Being surrounded by positivity and wonderful people helps a lot, but it’s ultimately not a solution. Cancer is lonely and isolating, which means I struggle with my diagnosis daily. As I’ve mentioned in previous blog posts I frequently feel very lonely and I am not ashamed to say I cry about my situation often. I have points where my judgment is clouded and I struggle to see the positives, as they hugely outweighed by the negatives. Who wants to wake up in the morning thinking about their impending death? Melanoma is a death sentence which I cannot change.

No longer having the typical visual side effects of cancer and holding down a job may sometimes mean people don’t realise how much I am struggling to get by. I think I often make it look easy, I look well but I don’t feel well. This is by far the hardest thing I have gone through, and will ever go through during my lifetime. Unless you’re in my shoes it’s hard to truly relate. Of course, I do have good days where I feel like I’m powering through, and they feel great, but increasingly they are few and far between.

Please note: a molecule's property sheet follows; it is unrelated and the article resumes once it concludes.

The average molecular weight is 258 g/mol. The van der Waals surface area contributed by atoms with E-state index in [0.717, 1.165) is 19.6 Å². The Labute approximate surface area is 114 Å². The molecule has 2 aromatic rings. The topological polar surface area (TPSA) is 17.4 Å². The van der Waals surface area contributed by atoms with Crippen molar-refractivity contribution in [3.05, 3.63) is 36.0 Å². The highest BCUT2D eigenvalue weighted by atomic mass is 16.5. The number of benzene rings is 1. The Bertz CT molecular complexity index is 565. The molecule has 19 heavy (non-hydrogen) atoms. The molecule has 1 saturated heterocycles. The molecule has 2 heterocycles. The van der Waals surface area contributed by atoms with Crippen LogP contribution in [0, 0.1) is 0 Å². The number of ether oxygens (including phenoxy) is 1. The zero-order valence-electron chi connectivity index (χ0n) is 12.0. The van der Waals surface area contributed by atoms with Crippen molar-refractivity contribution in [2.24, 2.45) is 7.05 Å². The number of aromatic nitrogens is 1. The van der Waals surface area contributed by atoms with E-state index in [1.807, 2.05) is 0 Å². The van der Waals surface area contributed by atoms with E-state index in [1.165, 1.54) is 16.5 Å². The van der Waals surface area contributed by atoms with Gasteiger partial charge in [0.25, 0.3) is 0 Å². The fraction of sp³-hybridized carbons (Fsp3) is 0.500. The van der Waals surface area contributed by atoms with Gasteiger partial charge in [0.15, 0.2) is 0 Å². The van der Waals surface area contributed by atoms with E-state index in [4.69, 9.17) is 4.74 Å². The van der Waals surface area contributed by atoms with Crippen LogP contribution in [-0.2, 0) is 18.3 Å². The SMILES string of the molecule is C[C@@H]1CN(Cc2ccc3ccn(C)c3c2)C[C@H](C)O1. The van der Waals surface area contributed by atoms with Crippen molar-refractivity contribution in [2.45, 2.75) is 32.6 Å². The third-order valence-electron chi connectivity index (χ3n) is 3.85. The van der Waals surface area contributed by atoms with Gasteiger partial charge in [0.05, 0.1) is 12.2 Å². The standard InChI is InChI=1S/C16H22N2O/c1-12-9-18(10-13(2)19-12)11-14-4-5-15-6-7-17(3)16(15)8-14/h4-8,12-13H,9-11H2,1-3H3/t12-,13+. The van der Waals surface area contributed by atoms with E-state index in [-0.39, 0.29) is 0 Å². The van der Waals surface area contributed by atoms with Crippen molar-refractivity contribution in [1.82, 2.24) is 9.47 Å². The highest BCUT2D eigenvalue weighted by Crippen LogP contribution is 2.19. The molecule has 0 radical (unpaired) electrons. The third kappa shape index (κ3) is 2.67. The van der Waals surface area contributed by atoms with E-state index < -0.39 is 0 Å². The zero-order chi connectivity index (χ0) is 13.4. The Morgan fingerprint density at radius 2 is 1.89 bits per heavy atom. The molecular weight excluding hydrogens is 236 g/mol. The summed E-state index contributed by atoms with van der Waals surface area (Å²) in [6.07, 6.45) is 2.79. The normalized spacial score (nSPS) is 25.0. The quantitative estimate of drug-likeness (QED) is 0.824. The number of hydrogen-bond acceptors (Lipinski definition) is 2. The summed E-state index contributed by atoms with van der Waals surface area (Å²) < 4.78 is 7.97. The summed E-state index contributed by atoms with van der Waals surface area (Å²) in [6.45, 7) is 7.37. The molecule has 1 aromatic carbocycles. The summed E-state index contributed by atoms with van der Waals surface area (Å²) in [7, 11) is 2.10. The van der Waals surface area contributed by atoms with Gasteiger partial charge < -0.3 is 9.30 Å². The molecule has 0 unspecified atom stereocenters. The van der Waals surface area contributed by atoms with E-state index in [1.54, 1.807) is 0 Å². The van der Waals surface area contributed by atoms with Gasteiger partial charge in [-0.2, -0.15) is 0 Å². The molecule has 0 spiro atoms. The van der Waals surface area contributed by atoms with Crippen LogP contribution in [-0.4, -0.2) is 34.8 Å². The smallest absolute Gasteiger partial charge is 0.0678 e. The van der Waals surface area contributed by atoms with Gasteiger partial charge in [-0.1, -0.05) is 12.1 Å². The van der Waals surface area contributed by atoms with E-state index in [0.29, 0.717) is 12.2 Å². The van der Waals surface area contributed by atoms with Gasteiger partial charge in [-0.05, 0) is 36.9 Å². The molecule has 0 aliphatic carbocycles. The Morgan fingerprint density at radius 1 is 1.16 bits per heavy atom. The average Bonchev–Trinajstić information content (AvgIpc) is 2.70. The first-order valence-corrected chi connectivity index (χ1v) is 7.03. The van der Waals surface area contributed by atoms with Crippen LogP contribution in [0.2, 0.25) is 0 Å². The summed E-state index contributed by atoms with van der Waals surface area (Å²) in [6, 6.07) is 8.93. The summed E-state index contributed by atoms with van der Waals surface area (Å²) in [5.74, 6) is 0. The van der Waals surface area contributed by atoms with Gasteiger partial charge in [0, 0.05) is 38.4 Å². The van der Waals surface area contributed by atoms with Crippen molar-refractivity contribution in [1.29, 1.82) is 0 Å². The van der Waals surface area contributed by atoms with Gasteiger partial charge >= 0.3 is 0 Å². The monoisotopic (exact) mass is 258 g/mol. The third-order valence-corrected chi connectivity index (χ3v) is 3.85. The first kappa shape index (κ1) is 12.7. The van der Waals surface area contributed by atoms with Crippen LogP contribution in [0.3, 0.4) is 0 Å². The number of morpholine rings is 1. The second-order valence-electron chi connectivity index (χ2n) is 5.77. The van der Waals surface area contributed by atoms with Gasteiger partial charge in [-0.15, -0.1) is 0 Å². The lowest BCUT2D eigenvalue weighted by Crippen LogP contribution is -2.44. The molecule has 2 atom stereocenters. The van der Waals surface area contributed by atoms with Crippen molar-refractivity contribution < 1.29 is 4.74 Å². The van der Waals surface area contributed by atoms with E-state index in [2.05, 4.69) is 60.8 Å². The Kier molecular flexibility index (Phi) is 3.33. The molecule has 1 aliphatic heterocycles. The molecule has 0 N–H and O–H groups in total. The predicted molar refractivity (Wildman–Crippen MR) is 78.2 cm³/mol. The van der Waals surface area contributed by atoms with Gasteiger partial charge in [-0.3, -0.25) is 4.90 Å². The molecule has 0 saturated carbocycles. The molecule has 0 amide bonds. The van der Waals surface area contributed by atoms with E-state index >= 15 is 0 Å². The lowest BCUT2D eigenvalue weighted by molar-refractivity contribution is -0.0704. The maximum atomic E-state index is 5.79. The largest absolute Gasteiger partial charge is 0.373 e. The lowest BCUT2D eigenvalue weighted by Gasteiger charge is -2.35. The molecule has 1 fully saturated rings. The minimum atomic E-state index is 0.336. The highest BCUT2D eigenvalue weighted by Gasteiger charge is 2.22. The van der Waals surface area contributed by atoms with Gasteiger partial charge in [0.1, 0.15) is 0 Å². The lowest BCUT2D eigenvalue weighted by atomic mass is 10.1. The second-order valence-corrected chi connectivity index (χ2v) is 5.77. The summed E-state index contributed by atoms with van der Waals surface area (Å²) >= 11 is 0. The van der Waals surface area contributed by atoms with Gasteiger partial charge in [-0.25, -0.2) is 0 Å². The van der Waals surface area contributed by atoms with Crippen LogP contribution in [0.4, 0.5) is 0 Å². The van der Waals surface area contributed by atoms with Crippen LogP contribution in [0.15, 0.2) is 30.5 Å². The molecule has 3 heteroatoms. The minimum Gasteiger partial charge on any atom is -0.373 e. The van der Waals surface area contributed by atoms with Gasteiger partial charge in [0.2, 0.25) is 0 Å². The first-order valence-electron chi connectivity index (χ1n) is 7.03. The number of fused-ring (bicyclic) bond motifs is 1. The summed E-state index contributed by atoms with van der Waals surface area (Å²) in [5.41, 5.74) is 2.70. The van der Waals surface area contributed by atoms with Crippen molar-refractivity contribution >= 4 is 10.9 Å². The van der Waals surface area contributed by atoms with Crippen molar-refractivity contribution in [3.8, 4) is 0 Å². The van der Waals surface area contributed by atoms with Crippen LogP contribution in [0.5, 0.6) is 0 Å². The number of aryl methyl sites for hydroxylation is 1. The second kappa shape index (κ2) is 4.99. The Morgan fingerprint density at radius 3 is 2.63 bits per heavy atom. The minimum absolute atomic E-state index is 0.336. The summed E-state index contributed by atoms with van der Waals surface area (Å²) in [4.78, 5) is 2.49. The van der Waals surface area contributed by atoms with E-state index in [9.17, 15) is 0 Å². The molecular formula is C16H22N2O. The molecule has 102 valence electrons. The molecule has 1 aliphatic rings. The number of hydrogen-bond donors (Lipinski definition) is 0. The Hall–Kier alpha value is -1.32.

It’s my priority to feel well in myself, but sometimes my lack of control means that isn’t always possible. I try to try forget my woes, even if it’s just for five minutes in a day. I have a new job, and am starting to focus on my new challenge, the Lake District 5 Peak Challenge with Trekstock in April. I have been making the most of being in London and having down time, rather than trying to do too much, which I wrote about in my last blog post Finding My Focus. I have made an effort to go to my favourite local places, go to the cinema, or listen to my current favourite music (The Greatest Showman and Hamilton soundtracks are amazing!).